"It’s a shallow life that doesn’t give a person a few scars"
~ Garrison Keillor
Ted Meyer creates exuberant, colorful paintings of human figures in vaguely orgiastic groups – but it is his exploration of pain and its aftermath that may be his most intriguing work. A chance encounter with a woman in a wheelchair inspired him to explore body issues by making prints of scars caused by serious injury or illness and subsequent surgery. A youth spent in continuous, unrelieved pain also informs a body of work that is appealing both for its formal graphic qualities and the visceral reaction provoked by being confronted with evidence of a disturbing wound. He inks the scars and does direct transfer prints and displays them with a photo of the subject and a short text that describes the nature of the injury or operation that created the scar. As soon as he started showing this work he knew he had touched a nerve in our body-image conscious society because of the surprising number of people who approached him with their own scar stories.
When his prints were shown at the National Museum of Health and Medicine at Walter Reed Hospital in Washington, D.C., a New York Times story on his work generated an outpouring of personal tales from wounded survivors of various trauma around the world, among them the victim of a machete attack in Somalia and a Californian who had been bitten by a shark while surfing in Australia. Most gratifying to Meyer, however, was the reaction of the veterans of the war in Iraq who were recuperating at Walter Reed and who thanked him for helping them to see their scars as something other than the stigma of combat.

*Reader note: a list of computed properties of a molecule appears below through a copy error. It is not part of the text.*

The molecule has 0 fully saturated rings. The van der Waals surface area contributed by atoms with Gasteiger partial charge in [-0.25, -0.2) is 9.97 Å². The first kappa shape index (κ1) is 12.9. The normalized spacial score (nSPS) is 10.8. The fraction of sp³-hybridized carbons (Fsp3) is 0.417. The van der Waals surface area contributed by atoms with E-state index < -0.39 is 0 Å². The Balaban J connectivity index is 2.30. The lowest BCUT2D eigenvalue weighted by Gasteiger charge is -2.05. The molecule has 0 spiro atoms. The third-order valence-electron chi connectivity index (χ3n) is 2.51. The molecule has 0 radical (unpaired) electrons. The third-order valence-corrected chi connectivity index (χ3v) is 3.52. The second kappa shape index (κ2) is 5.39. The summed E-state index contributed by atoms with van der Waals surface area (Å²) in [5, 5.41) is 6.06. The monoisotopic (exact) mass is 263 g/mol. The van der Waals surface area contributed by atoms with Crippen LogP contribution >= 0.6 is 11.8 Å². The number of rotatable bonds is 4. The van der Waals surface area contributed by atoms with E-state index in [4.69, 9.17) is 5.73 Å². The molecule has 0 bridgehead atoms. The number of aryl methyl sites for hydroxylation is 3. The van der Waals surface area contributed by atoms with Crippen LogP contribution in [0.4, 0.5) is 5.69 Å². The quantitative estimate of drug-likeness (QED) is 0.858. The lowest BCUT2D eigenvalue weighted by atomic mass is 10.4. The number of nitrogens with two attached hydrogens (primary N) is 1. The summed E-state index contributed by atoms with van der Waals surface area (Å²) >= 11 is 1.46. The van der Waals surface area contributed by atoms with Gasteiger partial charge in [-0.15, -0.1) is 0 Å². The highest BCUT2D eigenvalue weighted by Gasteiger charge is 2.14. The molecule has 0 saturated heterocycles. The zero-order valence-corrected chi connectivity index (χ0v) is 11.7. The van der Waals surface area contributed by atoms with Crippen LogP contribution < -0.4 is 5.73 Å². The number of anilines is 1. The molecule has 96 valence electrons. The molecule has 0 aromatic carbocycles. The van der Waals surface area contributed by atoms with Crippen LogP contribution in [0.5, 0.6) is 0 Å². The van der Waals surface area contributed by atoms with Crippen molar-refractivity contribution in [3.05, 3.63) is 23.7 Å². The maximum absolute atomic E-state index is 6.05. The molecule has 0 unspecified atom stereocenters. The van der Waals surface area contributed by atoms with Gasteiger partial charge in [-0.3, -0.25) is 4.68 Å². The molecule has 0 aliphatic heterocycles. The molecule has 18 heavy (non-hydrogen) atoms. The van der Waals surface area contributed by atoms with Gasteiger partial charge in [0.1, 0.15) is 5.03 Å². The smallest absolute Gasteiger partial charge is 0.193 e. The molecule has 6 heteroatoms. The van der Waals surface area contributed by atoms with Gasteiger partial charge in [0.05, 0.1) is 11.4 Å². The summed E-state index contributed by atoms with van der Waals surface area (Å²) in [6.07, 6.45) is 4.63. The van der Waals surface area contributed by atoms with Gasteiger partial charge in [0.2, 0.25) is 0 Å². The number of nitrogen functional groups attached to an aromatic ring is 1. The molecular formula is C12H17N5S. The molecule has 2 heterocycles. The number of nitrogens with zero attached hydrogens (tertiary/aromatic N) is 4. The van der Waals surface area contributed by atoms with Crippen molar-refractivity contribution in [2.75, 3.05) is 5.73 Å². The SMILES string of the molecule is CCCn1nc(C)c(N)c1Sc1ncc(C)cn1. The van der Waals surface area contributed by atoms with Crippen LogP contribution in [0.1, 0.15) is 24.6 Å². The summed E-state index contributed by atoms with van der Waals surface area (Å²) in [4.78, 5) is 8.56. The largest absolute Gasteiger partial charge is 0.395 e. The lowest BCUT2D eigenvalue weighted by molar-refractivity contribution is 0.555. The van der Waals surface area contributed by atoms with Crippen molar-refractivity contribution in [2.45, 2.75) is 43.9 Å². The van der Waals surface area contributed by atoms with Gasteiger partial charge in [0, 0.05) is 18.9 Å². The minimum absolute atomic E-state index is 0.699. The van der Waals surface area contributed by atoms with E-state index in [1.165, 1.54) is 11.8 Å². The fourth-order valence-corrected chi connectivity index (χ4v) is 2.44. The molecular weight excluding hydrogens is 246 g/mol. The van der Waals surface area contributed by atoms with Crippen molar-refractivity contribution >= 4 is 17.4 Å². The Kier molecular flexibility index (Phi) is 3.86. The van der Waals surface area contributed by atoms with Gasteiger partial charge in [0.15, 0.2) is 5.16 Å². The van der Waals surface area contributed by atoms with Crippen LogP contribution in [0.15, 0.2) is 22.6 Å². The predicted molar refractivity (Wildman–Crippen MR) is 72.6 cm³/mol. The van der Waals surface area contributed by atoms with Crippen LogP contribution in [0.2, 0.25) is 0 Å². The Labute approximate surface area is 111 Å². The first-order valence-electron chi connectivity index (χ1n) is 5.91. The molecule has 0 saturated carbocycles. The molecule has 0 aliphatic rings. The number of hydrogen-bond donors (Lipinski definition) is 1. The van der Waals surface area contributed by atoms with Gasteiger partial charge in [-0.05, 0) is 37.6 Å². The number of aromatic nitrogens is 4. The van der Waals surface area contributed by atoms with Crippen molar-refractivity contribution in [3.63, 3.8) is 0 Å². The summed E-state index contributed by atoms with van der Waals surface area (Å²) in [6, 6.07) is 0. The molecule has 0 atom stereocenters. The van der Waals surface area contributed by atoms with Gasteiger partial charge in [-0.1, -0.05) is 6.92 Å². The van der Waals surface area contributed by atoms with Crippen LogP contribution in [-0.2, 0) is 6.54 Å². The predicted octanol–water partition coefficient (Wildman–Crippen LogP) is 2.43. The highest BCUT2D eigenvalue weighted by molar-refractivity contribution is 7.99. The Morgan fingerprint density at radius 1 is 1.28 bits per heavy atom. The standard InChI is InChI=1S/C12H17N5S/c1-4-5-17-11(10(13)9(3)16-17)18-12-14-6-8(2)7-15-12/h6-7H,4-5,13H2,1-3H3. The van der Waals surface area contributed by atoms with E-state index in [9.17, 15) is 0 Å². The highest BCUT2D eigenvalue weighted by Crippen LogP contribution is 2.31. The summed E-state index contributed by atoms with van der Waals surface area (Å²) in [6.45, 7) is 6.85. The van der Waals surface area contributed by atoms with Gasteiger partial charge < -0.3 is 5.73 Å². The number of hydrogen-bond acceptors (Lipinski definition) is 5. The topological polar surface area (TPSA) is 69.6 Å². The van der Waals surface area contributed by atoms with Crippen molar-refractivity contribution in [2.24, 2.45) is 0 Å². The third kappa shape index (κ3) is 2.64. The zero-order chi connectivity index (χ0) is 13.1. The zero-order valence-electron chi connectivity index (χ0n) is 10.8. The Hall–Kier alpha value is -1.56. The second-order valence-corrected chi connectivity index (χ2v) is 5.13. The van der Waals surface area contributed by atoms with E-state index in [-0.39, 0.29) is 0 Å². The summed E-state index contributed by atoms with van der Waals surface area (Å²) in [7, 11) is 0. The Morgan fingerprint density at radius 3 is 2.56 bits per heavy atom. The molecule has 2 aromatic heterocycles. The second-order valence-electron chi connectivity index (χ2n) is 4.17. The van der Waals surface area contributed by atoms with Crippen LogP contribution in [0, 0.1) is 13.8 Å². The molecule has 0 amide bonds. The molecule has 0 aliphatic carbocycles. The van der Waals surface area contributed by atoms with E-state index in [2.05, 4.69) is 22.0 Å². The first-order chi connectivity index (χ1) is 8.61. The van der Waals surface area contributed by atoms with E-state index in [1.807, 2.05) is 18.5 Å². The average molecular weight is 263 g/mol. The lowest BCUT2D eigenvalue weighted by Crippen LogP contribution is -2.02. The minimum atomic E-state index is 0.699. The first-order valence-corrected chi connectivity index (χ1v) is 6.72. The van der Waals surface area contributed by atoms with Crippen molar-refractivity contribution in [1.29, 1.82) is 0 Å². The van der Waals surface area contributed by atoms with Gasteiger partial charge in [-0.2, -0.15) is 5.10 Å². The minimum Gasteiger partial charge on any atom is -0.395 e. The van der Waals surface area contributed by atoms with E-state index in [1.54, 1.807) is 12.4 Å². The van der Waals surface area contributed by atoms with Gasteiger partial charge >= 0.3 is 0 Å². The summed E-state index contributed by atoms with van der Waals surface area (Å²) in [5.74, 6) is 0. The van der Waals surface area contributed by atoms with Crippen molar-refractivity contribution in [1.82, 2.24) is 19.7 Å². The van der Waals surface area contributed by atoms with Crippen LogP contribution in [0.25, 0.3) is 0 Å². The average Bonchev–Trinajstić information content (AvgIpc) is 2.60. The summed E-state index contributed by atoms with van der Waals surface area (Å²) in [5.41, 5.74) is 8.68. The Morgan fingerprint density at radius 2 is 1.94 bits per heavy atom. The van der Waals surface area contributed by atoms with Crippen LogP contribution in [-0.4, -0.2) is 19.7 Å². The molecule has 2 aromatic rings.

Meyer lives in a spacious loft in the main building at The Brewery near downtown L.A. He shares the space with several cats, one of which, oddly yet appropriately, is a partial amputee. Most of his well-structured paintings have the color and exuberance of Matisse’s Dance. His early works, however, are quite different. They show monochromatic, almost skeletal figures that seem trapped in coffin-like enclosures that force them to bend and contort to fit in the narrow space. We asked Meyer to explain how and why his work had evolved and how he came to explore the nature of scars:
“I was born with Gaucher’s disease. It’s an enzyme deficiency that caused a lot of joint pain and bone deterioration. I spent a lot of time in the hospital when I was a child and I did a lot of my early art work there. As a result I think I’ve always been very comfortable doing work based on body form, especially imperfect body form and showing pain and struggle. So early on my paintings were very much focused on me, on my inner narrative and what was going on with me physically. I had severe bone pain and I felt very trapped by my situation, I was always in pain—so I depicted that."
“I studied graphics but I had never painted. Then one Christmas a girlfriend gave me a paint set and said, ‘you keep telling me you’re an artist, paint something.’ This was a little bit before my surgeries. I was 32. I had my joints replaced and around the same time they came up with a treatment that alleviated some of the side effects of the illness and almost immediately, because of the sudden lack of pain, the first paintings I did after the operation were full bodies with skin on them that showed social interaction. They no longer showed a sole person locked in a shape.